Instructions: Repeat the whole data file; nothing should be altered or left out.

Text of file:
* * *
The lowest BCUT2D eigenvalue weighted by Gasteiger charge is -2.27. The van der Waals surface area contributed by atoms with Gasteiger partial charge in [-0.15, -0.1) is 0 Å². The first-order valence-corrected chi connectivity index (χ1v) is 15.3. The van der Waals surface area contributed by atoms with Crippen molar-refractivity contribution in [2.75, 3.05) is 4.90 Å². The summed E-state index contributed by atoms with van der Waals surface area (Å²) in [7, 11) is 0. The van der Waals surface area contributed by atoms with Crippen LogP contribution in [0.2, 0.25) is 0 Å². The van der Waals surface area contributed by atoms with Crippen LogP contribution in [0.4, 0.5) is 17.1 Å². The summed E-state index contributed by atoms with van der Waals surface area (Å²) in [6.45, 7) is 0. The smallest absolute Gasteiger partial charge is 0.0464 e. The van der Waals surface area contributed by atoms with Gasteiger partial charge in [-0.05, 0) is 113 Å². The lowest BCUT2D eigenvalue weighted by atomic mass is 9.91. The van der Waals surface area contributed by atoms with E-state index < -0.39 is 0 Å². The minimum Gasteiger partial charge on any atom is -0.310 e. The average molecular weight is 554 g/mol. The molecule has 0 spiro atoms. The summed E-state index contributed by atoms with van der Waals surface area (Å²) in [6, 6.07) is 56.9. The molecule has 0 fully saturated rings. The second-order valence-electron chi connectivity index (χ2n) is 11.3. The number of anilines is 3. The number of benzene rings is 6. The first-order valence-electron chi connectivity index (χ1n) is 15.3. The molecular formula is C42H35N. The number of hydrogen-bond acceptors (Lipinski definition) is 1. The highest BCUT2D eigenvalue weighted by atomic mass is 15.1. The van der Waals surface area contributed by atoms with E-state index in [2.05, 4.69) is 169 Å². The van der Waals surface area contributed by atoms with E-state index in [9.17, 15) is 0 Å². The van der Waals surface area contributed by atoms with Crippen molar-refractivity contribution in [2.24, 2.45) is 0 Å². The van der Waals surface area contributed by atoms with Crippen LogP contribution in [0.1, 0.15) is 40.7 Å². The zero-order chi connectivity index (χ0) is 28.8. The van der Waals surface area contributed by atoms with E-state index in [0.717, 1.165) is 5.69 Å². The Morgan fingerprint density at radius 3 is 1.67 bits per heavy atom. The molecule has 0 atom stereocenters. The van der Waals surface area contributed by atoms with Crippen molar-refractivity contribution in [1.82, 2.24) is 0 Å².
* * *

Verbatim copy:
The lowest BCUT2D eigenvalue weighted by Gasteiger charge is -2.27. The van der Waals surface area contributed by atoms with Gasteiger partial charge in [-0.15, -0.1) is 0 Å². The first-order valence-corrected chi connectivity index (χ1v) is 15.3. The van der Waals surface area contributed by atoms with Crippen molar-refractivity contribution in [2.75, 3.05) is 4.90 Å². The summed E-state index contributed by atoms with van der Waals surface area (Å²) in [7, 11) is 0. The van der Waals surface area contributed by atoms with Crippen LogP contribution in [0.2, 0.25) is 0 Å². The van der Waals surface area contributed by atoms with Crippen LogP contribution in [0.4, 0.5) is 17.1 Å². The summed E-state index contributed by atoms with van der Waals surface area (Å²) in [6.45, 7) is 0. The smallest absolute Gasteiger partial charge is 0.0464 e. The van der Waals surface area contributed by atoms with Gasteiger partial charge in [-0.05, 0) is 113 Å². The lowest BCUT2D eigenvalue weighted by atomic mass is 9.91. The van der Waals surface area contributed by atoms with E-state index < -0.39 is 0 Å². The minimum Gasteiger partial charge on any atom is -0.310 e. The average molecular weight is 554 g/mol. The molecule has 0 spiro atoms. The summed E-state index contributed by atoms with van der Waals surface area (Å²) in [6, 6.07) is 56.9. The molecule has 0 fully saturated rings. The second-order valence-electron chi connectivity index (χ2n) is 11.3. The number of anilines is 3. The number of benzene rings is 6. The first-order valence-electron chi connectivity index (χ1n) is 15.3. The molecular formula is C42H35N. The number of hydrogen-bond acceptors (Lipinski definition) is 1. The highest BCUT2D eigenvalue weighted by atomic mass is 15.1. The van der Waals surface area contributed by atoms with E-state index in [2.05, 4.69) is 169 Å². The van der Waals surface area contributed by atoms with E-state index in [9.17, 15) is 0 Å². The van der Waals surface area contributed by atoms with Crippen molar-refractivity contribution in [2.24, 2.45) is 0 Å². The van der Waals surface area contributed by atoms with Crippen LogP contribution in [0.1, 0.15) is 40.7 Å². The zero-order chi connectivity index (χ0) is 28.8. The van der Waals surface area contributed by atoms with E-state index in [0.717, 1.165) is 5.69 Å². The Morgan fingerprint density at radius 3 is 1.67 bits per heavy atom. The molecule has 0 atom stereocenters. The van der Waals surface area contributed by atoms with Crippen molar-refractivity contribution in [1.82, 2.24) is 0 Å².